The various U.S. appraisal groups and international professional appraisal organizations have started collaborating in recent years towards the development of International Valuation Standards. This will facilitate global real estate appraisal standards, a much-needed adjunct to real estate investment portfolios which cross national boundaries. Some appraisal groups are already international organizations and thus, to some extent, already incorporate some level of global standards.
Most of valuations in the country tend to be performed for statutory purposes envisaged by the Federal Valuation Law (the latest amendment in 2016) and other related laws, such as the Joint Stock Companies Law. Such pieces of legislation provide for more than 20 so-called "mandatory cases of valuation", including valuations for privatization purposes, lending purposes, bankruptcy and liquidation etc. Valuations for corporate accounts used to be much more prominent before 2000, when the national accounting regulator ceased to incentivize the accounting fair value option. At present, the mass appraisal of property for taxation purposes is also starting to be outsourced by the Government to the institution of professional valuers.
Because the appraisal primarily protects the lender's interests, the lender will usually order the appraisal. According to the Appraisal Institute, an association of professional real estate appraisers, a qualified appraiser should be licensed or certified (as required in all 50 states) and be familiar with the local area. Federal regulations state that the appraiser must be impartial and have no direct or indirect interest in the transaction. Fannie Mae requires appraisers to certify that they have experience appraising similar properties in the same geographic area.
Adjudication of valuer-certified estimates of value in case of the onset of disputes is conducted through the Experts Councils of valuers' SROs. Official courts tend to concur with the resolutions of such Councils. In some rare instances the imprimatur of SRO's Experts Councils is also required for a valuation done by a particular valuer to enter into effect.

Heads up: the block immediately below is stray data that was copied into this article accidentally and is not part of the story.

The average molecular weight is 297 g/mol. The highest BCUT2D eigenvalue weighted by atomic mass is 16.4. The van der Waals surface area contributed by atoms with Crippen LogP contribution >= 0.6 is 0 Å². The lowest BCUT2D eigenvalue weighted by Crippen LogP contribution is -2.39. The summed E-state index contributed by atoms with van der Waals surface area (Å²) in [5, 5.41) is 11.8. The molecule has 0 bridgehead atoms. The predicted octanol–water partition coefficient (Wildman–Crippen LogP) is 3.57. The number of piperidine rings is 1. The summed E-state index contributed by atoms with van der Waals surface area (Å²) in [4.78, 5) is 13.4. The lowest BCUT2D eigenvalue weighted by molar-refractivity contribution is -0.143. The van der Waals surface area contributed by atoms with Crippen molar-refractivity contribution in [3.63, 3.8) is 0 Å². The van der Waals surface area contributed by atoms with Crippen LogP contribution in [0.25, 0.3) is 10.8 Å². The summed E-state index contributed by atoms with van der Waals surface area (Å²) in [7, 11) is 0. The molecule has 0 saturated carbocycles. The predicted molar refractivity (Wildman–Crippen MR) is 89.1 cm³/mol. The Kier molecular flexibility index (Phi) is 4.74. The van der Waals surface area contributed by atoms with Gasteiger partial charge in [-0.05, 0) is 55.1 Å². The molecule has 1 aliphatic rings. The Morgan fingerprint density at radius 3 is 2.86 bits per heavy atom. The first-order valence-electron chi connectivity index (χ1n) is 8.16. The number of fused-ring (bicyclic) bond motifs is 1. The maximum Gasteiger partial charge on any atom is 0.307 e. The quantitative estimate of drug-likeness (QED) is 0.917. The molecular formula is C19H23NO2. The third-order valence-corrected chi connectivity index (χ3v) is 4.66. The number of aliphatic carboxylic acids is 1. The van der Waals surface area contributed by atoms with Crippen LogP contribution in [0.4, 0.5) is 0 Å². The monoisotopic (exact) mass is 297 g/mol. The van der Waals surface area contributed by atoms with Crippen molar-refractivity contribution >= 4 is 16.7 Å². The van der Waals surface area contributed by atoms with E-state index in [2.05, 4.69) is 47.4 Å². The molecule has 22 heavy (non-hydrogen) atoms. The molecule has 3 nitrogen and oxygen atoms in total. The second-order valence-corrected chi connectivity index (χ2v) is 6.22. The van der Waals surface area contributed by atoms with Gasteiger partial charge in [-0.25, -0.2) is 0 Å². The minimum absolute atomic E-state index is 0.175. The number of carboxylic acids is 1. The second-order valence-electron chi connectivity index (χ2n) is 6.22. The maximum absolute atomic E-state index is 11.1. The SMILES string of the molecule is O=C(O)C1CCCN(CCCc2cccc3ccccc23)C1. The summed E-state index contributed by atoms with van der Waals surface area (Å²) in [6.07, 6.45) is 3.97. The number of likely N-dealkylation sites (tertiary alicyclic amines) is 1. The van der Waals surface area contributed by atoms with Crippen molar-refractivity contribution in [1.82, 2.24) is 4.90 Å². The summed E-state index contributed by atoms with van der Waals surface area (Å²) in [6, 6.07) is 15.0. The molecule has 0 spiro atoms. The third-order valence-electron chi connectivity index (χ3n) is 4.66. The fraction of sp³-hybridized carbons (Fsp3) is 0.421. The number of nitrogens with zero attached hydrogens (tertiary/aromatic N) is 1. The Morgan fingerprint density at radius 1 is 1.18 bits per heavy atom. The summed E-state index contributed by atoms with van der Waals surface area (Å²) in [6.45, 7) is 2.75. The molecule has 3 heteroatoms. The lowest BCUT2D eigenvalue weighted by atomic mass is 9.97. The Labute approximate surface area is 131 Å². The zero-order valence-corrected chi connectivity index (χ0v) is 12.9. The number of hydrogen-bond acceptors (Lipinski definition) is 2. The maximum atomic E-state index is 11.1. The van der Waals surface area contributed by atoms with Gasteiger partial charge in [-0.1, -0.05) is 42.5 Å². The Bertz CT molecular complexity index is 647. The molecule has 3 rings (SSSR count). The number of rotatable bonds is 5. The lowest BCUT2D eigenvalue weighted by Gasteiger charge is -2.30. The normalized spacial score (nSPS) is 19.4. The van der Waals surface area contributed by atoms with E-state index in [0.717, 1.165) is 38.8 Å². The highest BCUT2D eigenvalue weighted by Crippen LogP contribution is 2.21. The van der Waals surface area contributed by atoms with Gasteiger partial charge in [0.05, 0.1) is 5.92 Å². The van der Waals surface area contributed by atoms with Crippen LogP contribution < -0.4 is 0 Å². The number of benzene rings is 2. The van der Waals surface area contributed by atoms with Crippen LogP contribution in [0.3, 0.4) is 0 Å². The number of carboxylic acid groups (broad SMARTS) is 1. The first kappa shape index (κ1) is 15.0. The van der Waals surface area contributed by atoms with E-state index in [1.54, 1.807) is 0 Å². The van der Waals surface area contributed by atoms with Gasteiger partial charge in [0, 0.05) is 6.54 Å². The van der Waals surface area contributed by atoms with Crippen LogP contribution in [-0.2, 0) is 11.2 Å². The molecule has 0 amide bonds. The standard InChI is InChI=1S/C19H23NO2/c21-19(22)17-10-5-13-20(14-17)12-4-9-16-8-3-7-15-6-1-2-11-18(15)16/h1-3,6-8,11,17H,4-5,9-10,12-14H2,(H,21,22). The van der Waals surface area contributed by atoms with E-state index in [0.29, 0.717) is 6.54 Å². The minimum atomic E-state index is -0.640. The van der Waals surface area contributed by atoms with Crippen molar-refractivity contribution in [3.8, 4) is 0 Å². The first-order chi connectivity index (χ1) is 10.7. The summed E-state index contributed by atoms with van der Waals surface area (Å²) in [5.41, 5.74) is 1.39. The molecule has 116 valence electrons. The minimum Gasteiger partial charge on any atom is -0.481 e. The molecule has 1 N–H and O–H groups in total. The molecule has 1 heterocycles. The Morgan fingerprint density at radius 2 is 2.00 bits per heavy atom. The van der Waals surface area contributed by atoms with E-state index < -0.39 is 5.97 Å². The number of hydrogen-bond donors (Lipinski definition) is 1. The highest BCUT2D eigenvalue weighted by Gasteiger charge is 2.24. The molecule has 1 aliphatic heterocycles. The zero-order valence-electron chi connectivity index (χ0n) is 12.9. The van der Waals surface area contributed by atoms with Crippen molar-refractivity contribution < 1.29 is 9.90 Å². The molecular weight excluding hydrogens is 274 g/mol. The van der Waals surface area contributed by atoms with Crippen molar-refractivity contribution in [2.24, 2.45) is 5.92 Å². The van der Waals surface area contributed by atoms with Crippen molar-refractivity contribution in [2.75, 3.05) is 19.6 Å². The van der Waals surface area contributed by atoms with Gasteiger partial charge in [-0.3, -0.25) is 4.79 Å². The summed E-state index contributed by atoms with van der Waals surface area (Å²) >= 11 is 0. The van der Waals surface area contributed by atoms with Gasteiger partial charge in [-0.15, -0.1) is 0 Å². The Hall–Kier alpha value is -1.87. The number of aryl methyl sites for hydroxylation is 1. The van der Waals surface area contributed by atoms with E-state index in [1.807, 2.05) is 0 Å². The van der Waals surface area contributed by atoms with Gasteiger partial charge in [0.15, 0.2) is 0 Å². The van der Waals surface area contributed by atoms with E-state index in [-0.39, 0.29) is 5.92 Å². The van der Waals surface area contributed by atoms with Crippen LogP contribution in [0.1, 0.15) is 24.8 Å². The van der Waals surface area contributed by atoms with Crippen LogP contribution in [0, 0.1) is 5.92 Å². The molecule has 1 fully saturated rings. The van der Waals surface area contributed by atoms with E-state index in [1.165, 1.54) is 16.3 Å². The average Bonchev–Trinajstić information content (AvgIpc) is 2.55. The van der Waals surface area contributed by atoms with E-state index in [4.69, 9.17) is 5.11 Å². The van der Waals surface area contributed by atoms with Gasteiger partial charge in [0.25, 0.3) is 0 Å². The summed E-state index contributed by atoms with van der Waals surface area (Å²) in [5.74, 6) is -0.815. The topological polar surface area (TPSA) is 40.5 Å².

These appraisers also perform valuations on commercial property ranging from single to multiple tenant office buildings, shopping centers, retail, industrial, malls, hospitals, health care facilities, warehouses, and hotels to multi-family apartment buildings, co-ops, senior housing, condominium developments, and even vacant land, agricultural, and golf courses. Regardless of the property type or local zoning, they'll determine the highest and best use of the project and assess the value using the actual or projected cash flow from the property's rent roll and financial statements, using both cap rates for capitalizing year one net operating income (NOI) and discounted cash flow (DCF) of multiple future income streams. If you're a commercial lender, investor, builder, contractor, architect, or agent, you'll want to use these appraisers to conduct a feasibility analysis of any income producing real estate project you may be considering. They can also help consult on construction costs and projected absorption rates. They generally produce a commercial narrative appraisal when engaged for any commercial assignment.